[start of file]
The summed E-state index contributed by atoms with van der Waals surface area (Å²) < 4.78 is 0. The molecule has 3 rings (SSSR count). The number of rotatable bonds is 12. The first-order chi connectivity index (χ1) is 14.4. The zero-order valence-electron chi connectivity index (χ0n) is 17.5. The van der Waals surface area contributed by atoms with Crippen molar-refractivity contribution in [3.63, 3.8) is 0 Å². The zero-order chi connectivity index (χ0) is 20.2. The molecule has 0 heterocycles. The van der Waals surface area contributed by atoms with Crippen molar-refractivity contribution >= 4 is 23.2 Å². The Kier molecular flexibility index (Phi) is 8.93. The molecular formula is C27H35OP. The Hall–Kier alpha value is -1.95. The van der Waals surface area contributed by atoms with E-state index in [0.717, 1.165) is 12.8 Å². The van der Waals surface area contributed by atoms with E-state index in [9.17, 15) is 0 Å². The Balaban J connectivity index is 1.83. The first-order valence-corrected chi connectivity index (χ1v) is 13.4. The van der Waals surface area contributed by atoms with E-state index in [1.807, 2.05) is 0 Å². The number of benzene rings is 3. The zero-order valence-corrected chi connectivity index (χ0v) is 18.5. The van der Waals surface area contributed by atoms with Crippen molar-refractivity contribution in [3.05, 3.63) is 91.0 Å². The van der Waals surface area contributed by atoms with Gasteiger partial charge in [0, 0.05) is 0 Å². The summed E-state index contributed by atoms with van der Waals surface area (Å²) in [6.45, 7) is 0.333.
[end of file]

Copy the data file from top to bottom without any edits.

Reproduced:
The summed E-state index contributed by atoms with van der Waals surface area (Å²) < 4.78 is 0. The molecule has 3 rings (SSSR count). The number of rotatable bonds is 12. The first-order chi connectivity index (χ1) is 14.4. The zero-order valence-electron chi connectivity index (χ0n) is 17.5. The van der Waals surface area contributed by atoms with Crippen molar-refractivity contribution in [3.63, 3.8) is 0 Å². The zero-order chi connectivity index (χ0) is 20.2. The molecule has 0 heterocycles. The van der Waals surface area contributed by atoms with Crippen molar-refractivity contribution >= 4 is 23.2 Å². The Kier molecular flexibility index (Phi) is 8.93. The molecular formula is C27H35OP. The Hall–Kier alpha value is -1.95. The van der Waals surface area contributed by atoms with E-state index in [0.717, 1.165) is 12.8 Å². The van der Waals surface area contributed by atoms with E-state index in [9.17, 15) is 0 Å². The Balaban J connectivity index is 1.83. The first-order valence-corrected chi connectivity index (χ1v) is 13.4. The van der Waals surface area contributed by atoms with E-state index in [1.807, 2.05) is 0 Å². The number of benzene rings is 3. The zero-order valence-corrected chi connectivity index (χ0v) is 18.5. The van der Waals surface area contributed by atoms with Crippen molar-refractivity contribution in [3.05, 3.63) is 91.0 Å². The van der Waals surface area contributed by atoms with Gasteiger partial charge in [0, 0.05) is 0 Å². The summed E-state index contributed by atoms with van der Waals surface area (Å²) in [6.45, 7) is 0.333.